3 Direct Marketing Activities with Location Analytics

New developments in technology have improved companies’ knowledge of their customers and target market. By exploiting the location element of customer data, businesses can achieve greater effectiveness when undertaking these 3 direct marketing activities:

Door drops

There’s no form of marketing more direct than door drops, and by using location analytics customers can be targeted more precisely than ever.

Branded merchandise can be a memorable approach to business promotion: products relevant to the business and its target market can be delivered to potential consumers located near the business premises if the company finds that its appeal to customers lies in the proximity of its location.

By using location analytics, businesses can pin-point the location of highly desirable customers instead of having a shotgun approach. This will reduce campaign costs and build a highly relevant customer awareness.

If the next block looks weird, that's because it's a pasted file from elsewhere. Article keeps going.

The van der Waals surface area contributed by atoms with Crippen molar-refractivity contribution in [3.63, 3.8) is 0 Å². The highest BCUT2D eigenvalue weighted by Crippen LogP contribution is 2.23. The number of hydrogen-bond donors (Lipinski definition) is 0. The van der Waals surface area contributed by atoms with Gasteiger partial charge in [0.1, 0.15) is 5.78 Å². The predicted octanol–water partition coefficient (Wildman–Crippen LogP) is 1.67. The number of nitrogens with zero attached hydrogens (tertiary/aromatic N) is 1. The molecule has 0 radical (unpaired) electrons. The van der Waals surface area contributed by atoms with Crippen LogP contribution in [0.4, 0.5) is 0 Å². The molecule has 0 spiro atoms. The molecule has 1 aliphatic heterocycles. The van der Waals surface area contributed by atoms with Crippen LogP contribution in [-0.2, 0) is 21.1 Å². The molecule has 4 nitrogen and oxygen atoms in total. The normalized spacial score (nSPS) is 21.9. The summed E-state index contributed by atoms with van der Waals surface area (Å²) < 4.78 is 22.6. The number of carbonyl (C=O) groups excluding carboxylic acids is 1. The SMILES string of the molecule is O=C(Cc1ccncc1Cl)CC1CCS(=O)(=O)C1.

Location analytics can be used to improve the efficiency of offline advertising spend by selecting publications local to the area where potential customers are most likely based.

Take a gym as example; according to research by Kantar, the most common user of a private gym or health club in the UK is between 25-34, is 24% more likely than the average person to work full-time and most likely to work in Finance.

Location analytics can establish the areas where these young professionals in the finance sector reside and the areas that they might frequent. This will enable your company to display the perfect message at the perfect location.


Flyers are not only cost-effective, but also create a personal (albeit brief) relationship between the business and a potential customer. The main challenge is to have a relevant message for the right customer.

Location analytics can not only inform a business of where their target audience works and lives, but also the best place to reach as many of them as possible.

It’s important to choose a busy area with high traffic density to ensure flyers are given out to a large number of relevant people. The same approach should be taken when giving out branded merchandise instead of flyers.

To summarise, location analytics brings the “where” to data. It enables businesses to understand where their customers are and where they will be, and consequently to have better-focused communications and targeting campaigns.